What Are The Causes Of Degenerative Disc Disease?
Degenerative disc disease (DDD) is a condition in which worn down discs in the spinal column begin to cause pain. The term degenerative itself refers to the normal break-down of the spinal discs that naturally occurs over time as people age and grow older. Research shows that by the age of 60, nearly 90% of people will display evidence of some spinal disc degeneration. Although the degeneration from the wear and tear of our spinal discs is normal, any pain associated with it is not, and while not necessarily a disease, the term degenerative disc disease is when a damaged disc causes pain in the back or in the neck.
The discs in our spinal column serve as a type of shock absorber between the bones (or vertebrae) of the spine. They are meant to help keep your back flexible so that you are able to twist and bend your spine while also cushioning against any forces that may be exerted on it. Unlike other tissues in the body, spinal discs (also known as intervertebral discs) have no blood supply. This means that once they are damaged, they can not repair themselves. Do not worry, though, later we will discuss other options that will help treat and manage the pain that is associated with this condition.
Normal aging is often the cause for degenerative disc disease. Over the age of 50, you are much more likely to get DDD. When we are born, our spinal discs are made out of 80% water. As we age, they dry out and become flatter. These flatter discs don’t perform as well, and therefore they are unable to absorb as much shock as they previously were. This also means less cushion and padding between the vertebrae, which can lead to other problems in the spine that may end up causing pain.
Each intervertebral disc consists of two parts; the innermost layer, the nucleus pulposus, and the tough outer layer, the annulus fibrosis. The nucleus pulposus is a gel like substance that contains a loose network of fibers, and it is what dries out over time. Another cause of degenerative disc disease occurs with damage to the tough and fibrous outer layer, the annulus fibrosis. This layer is made up of sheets of collagen fibers and contains nerves that can become very painful when any area near them is torn, cracked, or damaged.
A crack or tear in the outer layer very commonly occurs with daily activities, sports, or anything that requires some sort of mechanical movement in the spine. As we mentioned earlier, the wear and tear of our spinal discs is very normal, but most people do not experience any pain. It is always wise to seek medical advice if you are experiencing anything out of the ordinary.
Additionally, a crack or tear in the annulus fibrosis can also lead to some of the gelatinous substance inside the nucleus pulposus to leak out. The nucleus pulposus contains proteins that can cause tissues to become swollen, inflamed, and very tender. When these proteins leak out and come into contact with the nerves located in the outer layer, it can become very uncomfortable and cause a great deal of pain. This can also occur from daily activity and sports.
Aside from daily activities, wear and tear, and the normal aging process, injuries can also cause degenerative disc disease. Things like car crashes, slip and falls, and work related injuries have also been known to cause DDD. This is because of the trauma that may have been placed on the spine during the injury. Trauma can cause inflammation and severely limit range of motion. This can lead to the breakdown of the spinal discs, ultimately causing pain.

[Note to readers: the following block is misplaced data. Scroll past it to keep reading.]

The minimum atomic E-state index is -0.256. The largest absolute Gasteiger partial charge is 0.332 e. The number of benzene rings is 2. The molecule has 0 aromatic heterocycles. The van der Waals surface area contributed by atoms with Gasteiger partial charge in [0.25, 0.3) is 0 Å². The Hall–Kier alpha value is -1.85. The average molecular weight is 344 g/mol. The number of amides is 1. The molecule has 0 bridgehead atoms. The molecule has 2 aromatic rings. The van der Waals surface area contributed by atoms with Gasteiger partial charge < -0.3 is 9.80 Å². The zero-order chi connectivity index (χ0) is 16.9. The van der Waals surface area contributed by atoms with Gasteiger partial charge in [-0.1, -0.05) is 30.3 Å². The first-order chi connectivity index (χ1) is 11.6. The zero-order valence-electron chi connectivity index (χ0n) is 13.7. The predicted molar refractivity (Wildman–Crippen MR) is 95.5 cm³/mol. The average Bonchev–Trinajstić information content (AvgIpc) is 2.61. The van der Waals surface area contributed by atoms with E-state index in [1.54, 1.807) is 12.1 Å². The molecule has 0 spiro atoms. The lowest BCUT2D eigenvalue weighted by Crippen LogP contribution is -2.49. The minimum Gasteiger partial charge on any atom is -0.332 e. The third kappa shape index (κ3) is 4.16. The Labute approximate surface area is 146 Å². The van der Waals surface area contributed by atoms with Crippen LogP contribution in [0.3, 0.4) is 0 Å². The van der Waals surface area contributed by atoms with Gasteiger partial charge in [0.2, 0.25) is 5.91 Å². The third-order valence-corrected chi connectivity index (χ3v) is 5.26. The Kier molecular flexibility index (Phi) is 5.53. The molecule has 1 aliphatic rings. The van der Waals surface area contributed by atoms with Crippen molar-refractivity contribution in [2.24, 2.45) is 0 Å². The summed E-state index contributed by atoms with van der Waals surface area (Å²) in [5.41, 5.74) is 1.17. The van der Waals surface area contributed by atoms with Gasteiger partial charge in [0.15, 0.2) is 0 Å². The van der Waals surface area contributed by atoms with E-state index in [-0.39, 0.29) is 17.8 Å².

Another reason why someone may experience degenerative disk disease is because of being overweight or obese. When people are overweight, extra pressure is being put on the spine, which can lead to the bones in the spine rubbing together and cause them to deteriorate quicker. Degenerative disc disease can be very painful and it is associated with several symptoms, such as;
- Pain that gets worse when sitting. When sitting, the discs in the lower back have around 3 times as much pressure being put on them versus while standing up.
- Pain that feels worse when bending, twisting, or lifting.
- Pain that feels better while walking or running.
- Pain that comes and goes. It can range from very severe to nagging and last for a few days or months before feeling better.
- Pain in the lower back, buttocks, upper thighs, or neck. Depending on where the disc is, it can also radiate out to your arms and your hands.
- Tingling or numbness in the extremities or limbs.
- Pain that gets better when you change positions or lie down.
There are several treatments to consider if you believe you may be experiencing pain due to DDD. However, most diagnosis will require some sort of examination of the affected area in order to determine the best course of action. Most treatments focus on the strengthening of muscles that support the back and relieving any symptoms. Physical therapy is usually the preferred option when treating symptoms associated with degenerative disc disease. Other treatments include injections of corticosteroids into the disc, anti-inflammatory drugs (ibuprofen) or pain relievers (acetaminophen), and surgery may be required in some cases. Other self care options might include heat and ice therapy, maintaining a healthy weight, and modifying activities that may aggravate your back.
If you believe you are experiencing back pain because of degenerative disc disease, then we are here to help! Here at Thrive Chiropractic, we have the knowledge and the expertise in order to help properly diagnose and treat this painful condition. We also know how debilitating and life altering back pain can be. Back pain is the leading cause of disability in our country. Every day, more than 700,000 Americans miss work because of back pain. If you are one of them, please reach out to us today so we can help get you back on your feet.